The commission has held hearings in the past to solicit comment, but that’s another story for the Congress map, which has traditionally been designed in secret and presented to the public at the last minute.
Ten years ago, when Republicans controlled both the legislature and the governor’s office, the map was publicly presented and passed within a week. The state Supreme Court then rejected it, saying the Republicans had unconstitutionally maximized the number of seats in Congress for their party while disadvantaging the Democrats.
The court-ordered new map saw Democrats win four seats in Congress in 2018.
Kuniholm said his group is building on political checks and balances already in place that could result in fairer maps, unlike states where one party controls the entire redistribution process.
Wolf, who has supported clipping reform in the past, could veto any congressional card he doesn’t like, and the Democratic-controlled state Supreme Court could reject the congressional card or them. General Assembly cards and appoint a third party to produce new cards without input from lawmakers.
Kuniholm said it’s something party leaders in Harrisburg want to avoid at all costs, which means there’s still a chance they’ll come to a bipartisan deal on cards that follow the criteria Fair Districts PA considered impartial: that the districts be roughly equal in population, keep the localities together and reflect the needs of the Pennsylvanians.
To that end, Kuniholm said members of his group plan to come in droves to meetings, present their own cards and convince lawmakers to do it their own way.
“Our goal is to say, ‘We know what a good card looks like, and we’re going to ask for a good card,'” she said.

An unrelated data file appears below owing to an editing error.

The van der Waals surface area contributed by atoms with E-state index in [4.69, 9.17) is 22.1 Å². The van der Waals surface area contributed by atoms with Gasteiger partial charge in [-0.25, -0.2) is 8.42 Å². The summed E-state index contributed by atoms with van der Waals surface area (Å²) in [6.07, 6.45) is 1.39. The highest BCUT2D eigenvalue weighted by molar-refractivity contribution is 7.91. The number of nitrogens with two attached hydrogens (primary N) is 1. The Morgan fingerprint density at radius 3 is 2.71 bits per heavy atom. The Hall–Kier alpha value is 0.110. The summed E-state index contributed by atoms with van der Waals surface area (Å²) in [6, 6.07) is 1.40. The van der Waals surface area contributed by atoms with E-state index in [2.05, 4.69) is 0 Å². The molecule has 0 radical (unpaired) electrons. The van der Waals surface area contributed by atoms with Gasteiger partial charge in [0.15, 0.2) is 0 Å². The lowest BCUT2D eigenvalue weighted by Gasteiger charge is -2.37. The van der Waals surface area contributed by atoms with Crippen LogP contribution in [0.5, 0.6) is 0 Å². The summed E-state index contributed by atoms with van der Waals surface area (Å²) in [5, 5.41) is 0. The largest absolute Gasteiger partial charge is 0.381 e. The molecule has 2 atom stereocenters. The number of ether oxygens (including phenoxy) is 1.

Although the supported Fair Districts PA reform was not passed by the General Assembly, an amended version was approved by a Senate committee last week. An amendment, introduced by Senator David Argall (R., Schuylkill), removed the proposed boundaries on how the General Assembly’s own districts are drawn.
Instead, it prioritizes an equal distribution of population and avoids divisions among municipalities on the congressional map rather than considering all standards – including compactness and keeping communities of interest together – with equal weight.
We don’t know what partisan effect this might have on the state. Democrats tend to cluster in urban areas, while Republicans are spread across the state’s rural counties.
Take Pittsburgh, for example. The city of about 300,000 people can fit into an entire Congressional District – each of Pennsylvania’s 17 districts will have about 752,443 people – and votes strongly Democratic, while outside the urban area the rest of the county d’Allegheny tends to vote Republican.
If Pittsburgh were to be divided into three congressional districts, two of them would likely be Democrats. But if the city were fully contained within a strong Democratic district by Argall’s criteria, surrounding districts might have a greater chance of electing Republican candidates.
Argall, whose committee will be among the first to vote on the new congressional map, has promised transparency in the process, saying he will hold hearings this summer to get public input on what districts should look like , although they have not yet been scheduled.
Senator Lisa Boscola, a Democrat from Northampton County who drafted the guardrail legislation of 2021, said last week that she was not surprised her bill was amended to omit reforms to own districts of state legislators.
Now, she hopes lawmakers will keep their promises of transparency and public participation.
“If they don’t, I think you are going to witness an uprising of the grassroots organizations,” she said.